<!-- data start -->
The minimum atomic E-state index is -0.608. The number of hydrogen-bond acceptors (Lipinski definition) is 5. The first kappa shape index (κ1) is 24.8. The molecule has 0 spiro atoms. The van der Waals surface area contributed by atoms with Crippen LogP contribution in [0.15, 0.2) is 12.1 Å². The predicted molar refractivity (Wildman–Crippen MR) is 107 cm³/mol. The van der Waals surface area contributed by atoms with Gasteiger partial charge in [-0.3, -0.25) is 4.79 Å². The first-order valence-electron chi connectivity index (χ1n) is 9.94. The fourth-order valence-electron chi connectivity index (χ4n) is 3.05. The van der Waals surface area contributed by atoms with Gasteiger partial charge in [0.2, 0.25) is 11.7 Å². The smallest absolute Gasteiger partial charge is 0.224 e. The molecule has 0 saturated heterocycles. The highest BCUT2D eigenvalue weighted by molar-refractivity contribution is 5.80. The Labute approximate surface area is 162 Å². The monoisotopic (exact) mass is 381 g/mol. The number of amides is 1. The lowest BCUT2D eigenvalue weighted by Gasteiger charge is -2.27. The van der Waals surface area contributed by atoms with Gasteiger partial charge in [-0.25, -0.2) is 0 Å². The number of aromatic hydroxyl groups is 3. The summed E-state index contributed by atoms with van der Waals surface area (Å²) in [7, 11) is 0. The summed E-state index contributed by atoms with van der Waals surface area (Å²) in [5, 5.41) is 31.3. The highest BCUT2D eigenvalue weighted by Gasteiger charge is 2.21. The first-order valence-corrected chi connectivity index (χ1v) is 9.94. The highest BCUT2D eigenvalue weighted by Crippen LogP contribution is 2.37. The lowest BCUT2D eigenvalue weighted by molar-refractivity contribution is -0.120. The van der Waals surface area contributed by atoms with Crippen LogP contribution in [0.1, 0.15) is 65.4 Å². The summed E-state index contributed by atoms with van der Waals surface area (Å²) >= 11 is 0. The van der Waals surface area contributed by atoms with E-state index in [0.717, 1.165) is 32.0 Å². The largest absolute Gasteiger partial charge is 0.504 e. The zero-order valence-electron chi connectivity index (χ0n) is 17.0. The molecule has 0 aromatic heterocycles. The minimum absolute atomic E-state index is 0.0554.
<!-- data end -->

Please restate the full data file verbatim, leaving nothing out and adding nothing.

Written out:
The minimum atomic E-state index is -0.608. The number of hydrogen-bond acceptors (Lipinski definition) is 5. The first kappa shape index (κ1) is 24.8. The molecule has 0 spiro atoms. The van der Waals surface area contributed by atoms with Crippen LogP contribution in [0.15, 0.2) is 12.1 Å². The predicted molar refractivity (Wildman–Crippen MR) is 107 cm³/mol. The van der Waals surface area contributed by atoms with Gasteiger partial charge in [-0.3, -0.25) is 4.79 Å². The first-order valence-electron chi connectivity index (χ1n) is 9.94. The fourth-order valence-electron chi connectivity index (χ4n) is 3.05. The van der Waals surface area contributed by atoms with Gasteiger partial charge in [0.2, 0.25) is 11.7 Å². The smallest absolute Gasteiger partial charge is 0.224 e. The molecule has 0 saturated heterocycles. The highest BCUT2D eigenvalue weighted by molar-refractivity contribution is 5.80. The Labute approximate surface area is 162 Å². The monoisotopic (exact) mass is 381 g/mol. The number of amides is 1. The lowest BCUT2D eigenvalue weighted by Gasteiger charge is -2.27. The van der Waals surface area contributed by atoms with Gasteiger partial charge in [-0.25, -0.2) is 0 Å². The number of aromatic hydroxyl groups is 3. The summed E-state index contributed by atoms with van der Waals surface area (Å²) in [7, 11) is 0. The summed E-state index contributed by atoms with van der Waals surface area (Å²) in [5, 5.41) is 31.3. The highest BCUT2D eigenvalue weighted by Gasteiger charge is 2.21. The first-order valence-corrected chi connectivity index (χ1v) is 9.94. The highest BCUT2D eigenvalue weighted by Crippen LogP contribution is 2.37. The lowest BCUT2D eigenvalue weighted by molar-refractivity contribution is -0.120. The van der Waals surface area contributed by atoms with Crippen LogP contribution in [0.1, 0.15) is 65.4 Å². The summed E-state index contributed by atoms with van der Waals surface area (Å²) >= 11 is 0. The van der Waals surface area contributed by atoms with E-state index in [0.717, 1.165) is 32.0 Å². The largest absolute Gasteiger partial charge is 0.504 e. The zero-order valence-electron chi connectivity index (χ0n) is 17.0. The molecule has 0 aromatic heterocycles. The minimum absolute atomic E-state index is 0.0554.